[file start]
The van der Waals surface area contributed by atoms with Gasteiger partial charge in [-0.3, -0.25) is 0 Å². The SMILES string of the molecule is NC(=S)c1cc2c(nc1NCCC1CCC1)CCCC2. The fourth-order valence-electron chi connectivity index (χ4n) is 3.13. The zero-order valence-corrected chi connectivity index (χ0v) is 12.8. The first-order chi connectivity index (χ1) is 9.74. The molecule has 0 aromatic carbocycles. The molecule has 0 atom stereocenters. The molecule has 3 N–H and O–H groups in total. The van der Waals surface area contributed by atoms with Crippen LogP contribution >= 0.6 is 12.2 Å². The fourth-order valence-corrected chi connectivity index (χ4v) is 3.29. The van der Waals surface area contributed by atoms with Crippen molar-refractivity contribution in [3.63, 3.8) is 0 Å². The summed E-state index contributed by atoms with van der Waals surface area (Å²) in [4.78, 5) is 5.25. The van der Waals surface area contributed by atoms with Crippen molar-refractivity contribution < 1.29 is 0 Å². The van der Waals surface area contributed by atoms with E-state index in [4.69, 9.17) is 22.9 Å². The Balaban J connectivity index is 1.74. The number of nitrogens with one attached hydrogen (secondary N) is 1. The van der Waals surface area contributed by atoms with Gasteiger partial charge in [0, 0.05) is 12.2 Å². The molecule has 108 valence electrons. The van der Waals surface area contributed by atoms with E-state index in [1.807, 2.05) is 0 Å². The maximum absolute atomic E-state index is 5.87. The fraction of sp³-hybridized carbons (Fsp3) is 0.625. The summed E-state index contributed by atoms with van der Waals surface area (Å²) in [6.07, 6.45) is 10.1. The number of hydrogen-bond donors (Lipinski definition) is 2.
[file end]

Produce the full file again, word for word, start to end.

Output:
The van der Waals surface area contributed by atoms with Gasteiger partial charge in [-0.3, -0.25) is 0 Å². The SMILES string of the molecule is NC(=S)c1cc2c(nc1NCCC1CCC1)CCCC2. The fourth-order valence-electron chi connectivity index (χ4n) is 3.13. The zero-order valence-corrected chi connectivity index (χ0v) is 12.8. The first-order chi connectivity index (χ1) is 9.74. The molecule has 0 aromatic carbocycles. The molecule has 0 atom stereocenters. The molecule has 3 N–H and O–H groups in total. The van der Waals surface area contributed by atoms with Crippen LogP contribution >= 0.6 is 12.2 Å². The fourth-order valence-corrected chi connectivity index (χ4v) is 3.29. The van der Waals surface area contributed by atoms with Crippen molar-refractivity contribution in [3.63, 3.8) is 0 Å². The summed E-state index contributed by atoms with van der Waals surface area (Å²) in [4.78, 5) is 5.25. The van der Waals surface area contributed by atoms with Crippen molar-refractivity contribution < 1.29 is 0 Å². The van der Waals surface area contributed by atoms with E-state index in [4.69, 9.17) is 22.9 Å². The Balaban J connectivity index is 1.74. The number of nitrogens with one attached hydrogen (secondary N) is 1. The van der Waals surface area contributed by atoms with Gasteiger partial charge in [0, 0.05) is 12.2 Å². The molecule has 108 valence electrons. The van der Waals surface area contributed by atoms with E-state index in [1.807, 2.05) is 0 Å². The maximum absolute atomic E-state index is 5.87. The fraction of sp³-hybridized carbons (Fsp3) is 0.625. The summed E-state index contributed by atoms with van der Waals surface area (Å²) in [6.07, 6.45) is 10.1. The number of hydrogen-bond donors (Lipinski definition) is 2.